I loved the premise of the novel and I absolutely enjoyed the way it began, with a legend and backstory to set the scene. Shana Abé is a superb author who has this magical way of writing and drawing the reader into the story. I am NOT the biggest fan of historical novels that are set before the 1900s. For some reason, the 1900s are incredibly intriguing and everything before that just makes me yawn. I don’t care about gowns and balls and counts and jewels and drama, which is typically what romance novels set in that time period are all about. Some sort of shallow drama. However, The Smoke Thief still grabbed me and held my interest throughout, proving to be more complex and intriguing than I would have originally thought. 

The Alpha leader of the drákon knew that the woman thief, Rue, as the only woman to Turn, would be his Alpha mate. It was the way of the tribe. Rue, however, left the tribe as kid because as soon as she Turned, she knew she’d be mated and it was her worst nightmare to be mated to someone who didn’t care about her in any other fashion. I loved the layers of the conflict and the way that the two Alphas were forced to work together to find the true thief of the stolen diamond important to the tribe. Kit, the leader, was trying to woo Rue, while Rue was just trying to find a way out of her predicament.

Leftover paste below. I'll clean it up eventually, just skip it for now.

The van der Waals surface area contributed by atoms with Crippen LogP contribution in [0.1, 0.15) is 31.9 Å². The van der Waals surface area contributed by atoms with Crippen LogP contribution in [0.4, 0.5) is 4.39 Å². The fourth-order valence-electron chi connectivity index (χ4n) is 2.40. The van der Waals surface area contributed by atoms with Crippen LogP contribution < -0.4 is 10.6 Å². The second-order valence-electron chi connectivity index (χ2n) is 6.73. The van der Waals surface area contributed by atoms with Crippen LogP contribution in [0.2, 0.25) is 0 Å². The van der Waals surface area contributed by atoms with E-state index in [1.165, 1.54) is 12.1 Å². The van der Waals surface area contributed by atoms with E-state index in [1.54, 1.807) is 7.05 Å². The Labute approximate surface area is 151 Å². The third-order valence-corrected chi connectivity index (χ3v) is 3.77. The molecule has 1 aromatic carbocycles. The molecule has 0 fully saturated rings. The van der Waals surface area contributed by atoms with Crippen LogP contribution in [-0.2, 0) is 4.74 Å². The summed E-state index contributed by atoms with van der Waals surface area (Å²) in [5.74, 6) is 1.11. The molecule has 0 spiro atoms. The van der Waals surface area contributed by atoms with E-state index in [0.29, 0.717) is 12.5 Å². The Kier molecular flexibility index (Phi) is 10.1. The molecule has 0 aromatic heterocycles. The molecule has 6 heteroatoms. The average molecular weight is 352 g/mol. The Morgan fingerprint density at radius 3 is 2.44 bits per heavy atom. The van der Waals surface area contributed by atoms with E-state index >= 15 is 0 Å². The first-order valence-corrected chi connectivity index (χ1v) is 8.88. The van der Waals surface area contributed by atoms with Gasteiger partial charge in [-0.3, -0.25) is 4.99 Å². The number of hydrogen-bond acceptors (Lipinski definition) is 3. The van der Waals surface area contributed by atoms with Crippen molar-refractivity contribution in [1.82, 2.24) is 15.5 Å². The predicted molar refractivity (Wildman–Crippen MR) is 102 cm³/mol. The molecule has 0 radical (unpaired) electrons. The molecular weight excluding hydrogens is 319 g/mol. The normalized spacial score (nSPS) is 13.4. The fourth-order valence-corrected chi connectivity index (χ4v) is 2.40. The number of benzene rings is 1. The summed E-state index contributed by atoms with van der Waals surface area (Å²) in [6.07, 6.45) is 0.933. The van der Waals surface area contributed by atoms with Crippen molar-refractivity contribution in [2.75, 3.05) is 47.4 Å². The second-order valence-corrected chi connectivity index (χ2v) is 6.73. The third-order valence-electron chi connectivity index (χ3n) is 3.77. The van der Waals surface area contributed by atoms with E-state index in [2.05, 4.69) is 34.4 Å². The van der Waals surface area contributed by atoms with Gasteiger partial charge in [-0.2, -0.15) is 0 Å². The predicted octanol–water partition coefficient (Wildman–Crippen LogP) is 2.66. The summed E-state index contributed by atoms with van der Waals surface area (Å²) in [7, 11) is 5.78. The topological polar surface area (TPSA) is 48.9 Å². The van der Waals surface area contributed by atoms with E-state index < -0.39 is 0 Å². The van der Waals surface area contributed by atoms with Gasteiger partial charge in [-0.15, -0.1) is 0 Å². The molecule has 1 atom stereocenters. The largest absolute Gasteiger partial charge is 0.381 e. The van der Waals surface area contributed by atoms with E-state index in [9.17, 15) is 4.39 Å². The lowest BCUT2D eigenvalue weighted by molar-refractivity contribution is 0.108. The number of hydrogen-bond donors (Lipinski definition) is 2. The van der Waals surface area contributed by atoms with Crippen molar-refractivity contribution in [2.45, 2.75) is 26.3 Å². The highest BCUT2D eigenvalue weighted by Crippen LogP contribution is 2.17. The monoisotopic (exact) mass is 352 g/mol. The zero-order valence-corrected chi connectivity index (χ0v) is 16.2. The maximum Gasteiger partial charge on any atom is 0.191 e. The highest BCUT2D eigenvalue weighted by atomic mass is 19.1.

Rue was a wonderful character who was multifaceted and genuine. I liked her as a person and I rooted for her the entire time. I even liked Kit, though he was definitely one of those “alpha male” characters at some times. He wasn’t as bad as I thought and I saw him genuinely falling for Rue because of who she was, so I started to really like him as a person as the story continued. I was skeptical about their romance because the alpha male persona is the most commonly used one I see in romance novels and I was so afraid this would be another book filled with unrealistic sex meant to dominate the weaker female lead and ends up the same as every other romance novel with little in the way of actual plot. Fortunately, I was wrong. There was plenty of plot, actual exploration of connections rather than swift falling into romance and bedrooms, and tons of conflict.

I liked The Smoke Thief enough to purchase the sequel and I intend to continue the series. I do not like it as much as The Sweetest Dark, but there are two reasons why. One, I truly do prefer the 1900s to any previous time period. Two, I prefer the way the romantic connections unfold in YA novels. There’s a certain beauty in the way the characters come of age, shed their innocence, explore, and learn to trust and love one another that is rarely captured as well in adult romance. However, if you did enjoy The Sweetest Dark, you’ll love The Smoke Thief, even if YA is your preferred age category and even if historical novels aren’t your thing. And if you’re not picky about either of those, then perhaps you’ll love The Smoke Thief even more. It was certainly written elegantly.

On a side note, I am VERY glad I read the book on Kindle. I was surprised by how beautiful the language was. The author used so much archaic English that flowed perfectly with her style. I had to highlight many words to grab a quick definition to ensure I was correct in what the meaning was based on context, so it was really handy to have that option instead of assuming or wasting time grabbing a dictionary.


Labels: ,